“Climate change is also ocean change. To understand how the Ocean is changing, we need to observe it systematically, using a wide range of instruments – drifters, floats, ships of opportunity, animals… We also need to build on the observational efforts of governments, universities and civil society. Together, we can build a robust global ocean observing system, especially in the most remote locations. I cannot stress enough the importance of the commitment of the skippering community, as well as UN agencies such as UNESCO, to meet this major challenge, which is part of the UN Decade of the Ocean program**,” says Albert Fischer, Head of Ocean Observations and Services at UNESCO-IOC.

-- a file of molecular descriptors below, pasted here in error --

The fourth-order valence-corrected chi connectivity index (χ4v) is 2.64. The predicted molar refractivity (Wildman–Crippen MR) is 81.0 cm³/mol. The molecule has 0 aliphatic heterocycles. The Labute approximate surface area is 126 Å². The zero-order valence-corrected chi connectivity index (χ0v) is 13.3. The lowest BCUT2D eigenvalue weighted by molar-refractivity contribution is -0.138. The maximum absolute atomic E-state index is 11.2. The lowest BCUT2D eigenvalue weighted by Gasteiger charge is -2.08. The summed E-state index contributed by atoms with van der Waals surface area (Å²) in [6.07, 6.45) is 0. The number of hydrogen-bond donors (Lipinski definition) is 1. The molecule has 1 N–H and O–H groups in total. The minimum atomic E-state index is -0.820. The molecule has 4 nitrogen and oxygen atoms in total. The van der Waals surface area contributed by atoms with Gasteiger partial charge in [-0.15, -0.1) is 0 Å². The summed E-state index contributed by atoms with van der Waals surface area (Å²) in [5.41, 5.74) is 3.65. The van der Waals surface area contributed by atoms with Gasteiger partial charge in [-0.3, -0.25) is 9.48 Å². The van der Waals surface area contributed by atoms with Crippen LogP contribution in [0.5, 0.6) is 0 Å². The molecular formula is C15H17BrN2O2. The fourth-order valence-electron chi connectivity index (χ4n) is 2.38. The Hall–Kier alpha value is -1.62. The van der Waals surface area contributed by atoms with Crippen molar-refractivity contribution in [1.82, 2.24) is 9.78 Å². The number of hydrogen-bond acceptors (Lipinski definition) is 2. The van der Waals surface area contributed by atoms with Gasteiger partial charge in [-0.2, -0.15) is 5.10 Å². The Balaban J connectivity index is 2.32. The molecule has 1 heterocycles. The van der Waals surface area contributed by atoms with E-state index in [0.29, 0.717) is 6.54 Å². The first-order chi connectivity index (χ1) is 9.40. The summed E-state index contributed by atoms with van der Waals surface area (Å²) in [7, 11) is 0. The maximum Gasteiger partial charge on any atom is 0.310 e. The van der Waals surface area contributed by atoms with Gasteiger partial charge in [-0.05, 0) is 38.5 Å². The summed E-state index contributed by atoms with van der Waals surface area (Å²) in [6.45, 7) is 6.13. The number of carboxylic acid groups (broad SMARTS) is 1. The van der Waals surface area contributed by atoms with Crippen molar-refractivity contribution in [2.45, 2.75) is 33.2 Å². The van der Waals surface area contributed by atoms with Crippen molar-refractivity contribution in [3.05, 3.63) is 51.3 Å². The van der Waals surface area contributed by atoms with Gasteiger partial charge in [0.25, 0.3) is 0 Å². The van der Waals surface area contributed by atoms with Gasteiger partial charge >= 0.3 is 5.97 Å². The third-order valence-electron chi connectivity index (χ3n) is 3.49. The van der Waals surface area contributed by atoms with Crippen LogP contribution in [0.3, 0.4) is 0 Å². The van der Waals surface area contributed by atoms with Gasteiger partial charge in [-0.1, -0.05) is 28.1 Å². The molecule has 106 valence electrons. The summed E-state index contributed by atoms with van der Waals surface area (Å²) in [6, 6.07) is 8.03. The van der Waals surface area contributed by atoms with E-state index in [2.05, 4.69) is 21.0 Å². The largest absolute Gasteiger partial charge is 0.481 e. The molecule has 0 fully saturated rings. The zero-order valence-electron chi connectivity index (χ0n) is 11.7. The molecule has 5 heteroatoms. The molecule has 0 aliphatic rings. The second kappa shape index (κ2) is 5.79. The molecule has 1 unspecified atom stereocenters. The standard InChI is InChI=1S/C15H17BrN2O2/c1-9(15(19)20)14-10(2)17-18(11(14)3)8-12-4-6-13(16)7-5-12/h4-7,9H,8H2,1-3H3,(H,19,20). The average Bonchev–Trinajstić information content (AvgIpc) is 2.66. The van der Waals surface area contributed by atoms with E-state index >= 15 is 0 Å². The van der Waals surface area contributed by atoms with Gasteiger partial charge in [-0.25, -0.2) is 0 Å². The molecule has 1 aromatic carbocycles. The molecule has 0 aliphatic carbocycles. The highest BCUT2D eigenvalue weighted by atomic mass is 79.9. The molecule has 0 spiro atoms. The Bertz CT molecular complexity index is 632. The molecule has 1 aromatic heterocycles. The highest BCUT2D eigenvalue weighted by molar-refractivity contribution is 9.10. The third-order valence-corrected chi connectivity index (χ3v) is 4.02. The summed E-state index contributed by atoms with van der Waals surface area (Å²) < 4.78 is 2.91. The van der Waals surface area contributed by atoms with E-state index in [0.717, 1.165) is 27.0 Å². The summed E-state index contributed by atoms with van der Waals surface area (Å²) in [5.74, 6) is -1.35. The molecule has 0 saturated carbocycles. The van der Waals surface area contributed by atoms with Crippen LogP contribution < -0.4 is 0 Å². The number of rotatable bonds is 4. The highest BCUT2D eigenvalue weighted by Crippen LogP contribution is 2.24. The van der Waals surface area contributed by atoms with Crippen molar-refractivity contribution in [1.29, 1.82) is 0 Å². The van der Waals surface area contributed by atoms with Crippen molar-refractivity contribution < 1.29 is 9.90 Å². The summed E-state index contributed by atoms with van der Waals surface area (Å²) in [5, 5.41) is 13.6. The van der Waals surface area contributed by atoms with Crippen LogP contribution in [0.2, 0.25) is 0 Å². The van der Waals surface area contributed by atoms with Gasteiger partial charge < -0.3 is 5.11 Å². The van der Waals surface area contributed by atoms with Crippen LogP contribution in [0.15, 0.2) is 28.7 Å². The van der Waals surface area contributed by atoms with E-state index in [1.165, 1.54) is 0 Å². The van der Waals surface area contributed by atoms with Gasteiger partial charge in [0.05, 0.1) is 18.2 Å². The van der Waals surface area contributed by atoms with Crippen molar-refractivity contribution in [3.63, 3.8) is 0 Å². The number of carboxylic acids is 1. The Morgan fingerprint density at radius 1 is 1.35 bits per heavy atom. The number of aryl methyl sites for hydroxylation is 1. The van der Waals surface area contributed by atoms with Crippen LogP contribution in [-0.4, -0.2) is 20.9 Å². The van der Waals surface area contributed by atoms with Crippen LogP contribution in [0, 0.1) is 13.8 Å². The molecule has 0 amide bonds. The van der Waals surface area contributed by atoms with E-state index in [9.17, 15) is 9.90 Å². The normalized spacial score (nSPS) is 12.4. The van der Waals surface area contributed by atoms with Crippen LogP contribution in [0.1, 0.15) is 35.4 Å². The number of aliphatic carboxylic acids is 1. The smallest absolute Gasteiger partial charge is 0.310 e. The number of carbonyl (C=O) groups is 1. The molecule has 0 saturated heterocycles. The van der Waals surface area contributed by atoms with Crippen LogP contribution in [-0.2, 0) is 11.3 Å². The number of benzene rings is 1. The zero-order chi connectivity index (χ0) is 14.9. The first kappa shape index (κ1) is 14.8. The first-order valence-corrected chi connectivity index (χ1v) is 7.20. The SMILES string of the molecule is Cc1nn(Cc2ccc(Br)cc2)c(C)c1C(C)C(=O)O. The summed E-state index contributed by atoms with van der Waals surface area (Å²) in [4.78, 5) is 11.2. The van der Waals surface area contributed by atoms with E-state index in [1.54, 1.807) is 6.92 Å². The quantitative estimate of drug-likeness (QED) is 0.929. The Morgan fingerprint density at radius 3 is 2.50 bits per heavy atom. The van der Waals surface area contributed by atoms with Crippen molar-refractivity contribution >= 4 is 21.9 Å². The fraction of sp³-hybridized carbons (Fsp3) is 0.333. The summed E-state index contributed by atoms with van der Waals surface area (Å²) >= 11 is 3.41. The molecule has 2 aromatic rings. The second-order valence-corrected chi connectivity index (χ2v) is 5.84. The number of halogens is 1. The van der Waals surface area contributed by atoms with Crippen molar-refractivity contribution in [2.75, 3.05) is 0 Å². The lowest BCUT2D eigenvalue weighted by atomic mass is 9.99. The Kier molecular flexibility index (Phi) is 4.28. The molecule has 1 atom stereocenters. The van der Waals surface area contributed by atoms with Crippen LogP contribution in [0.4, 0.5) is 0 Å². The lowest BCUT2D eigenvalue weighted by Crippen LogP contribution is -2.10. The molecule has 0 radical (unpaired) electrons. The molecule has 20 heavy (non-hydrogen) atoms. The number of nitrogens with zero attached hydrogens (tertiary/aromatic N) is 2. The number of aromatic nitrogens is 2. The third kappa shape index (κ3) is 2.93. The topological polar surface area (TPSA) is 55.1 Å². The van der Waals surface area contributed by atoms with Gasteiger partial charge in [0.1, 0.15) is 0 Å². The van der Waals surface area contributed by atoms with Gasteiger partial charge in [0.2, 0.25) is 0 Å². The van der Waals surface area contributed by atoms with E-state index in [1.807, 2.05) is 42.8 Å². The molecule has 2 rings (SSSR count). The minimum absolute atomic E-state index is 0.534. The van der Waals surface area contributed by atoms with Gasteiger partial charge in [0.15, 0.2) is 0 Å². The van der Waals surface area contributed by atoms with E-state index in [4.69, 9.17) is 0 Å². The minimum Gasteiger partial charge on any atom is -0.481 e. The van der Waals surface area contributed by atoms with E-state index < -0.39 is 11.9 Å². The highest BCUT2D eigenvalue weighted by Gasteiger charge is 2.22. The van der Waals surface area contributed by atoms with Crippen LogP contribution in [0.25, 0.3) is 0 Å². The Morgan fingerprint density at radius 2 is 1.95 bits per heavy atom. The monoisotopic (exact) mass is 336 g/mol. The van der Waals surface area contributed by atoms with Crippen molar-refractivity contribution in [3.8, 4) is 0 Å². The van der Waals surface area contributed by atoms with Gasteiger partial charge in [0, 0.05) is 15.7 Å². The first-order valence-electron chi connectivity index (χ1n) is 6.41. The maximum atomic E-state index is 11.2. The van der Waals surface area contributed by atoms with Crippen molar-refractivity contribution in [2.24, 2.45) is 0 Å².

The IMOCA boats “ships of opportunity”
“For operational meteorology and oceanography, we know what data we need but also what quality, spatial resolution and frequency. Even though we have autonomous instruments such as drifters and floats, these still need to be deployed and ships outside of regular shipping lines play a crucial role,” emphasises Martin Kramp, International Ship of Opportunity Coordinator for OceanOPS. “Under-sampled ocean areas like the southern seas can have a huge impact, as they are critical areas for climate but we know very little about them. That’s why we reached out to the runner community, the only community that circumnavigates Antarctica on a regular basis.”
By collaborating in these programs, the IMOCA boats become ships of opportunity and join the Odyssey project, led by OceanOPS and labeled by the Decade of the Ocean 2021-2030, proclaimed by the United Nations in 2017.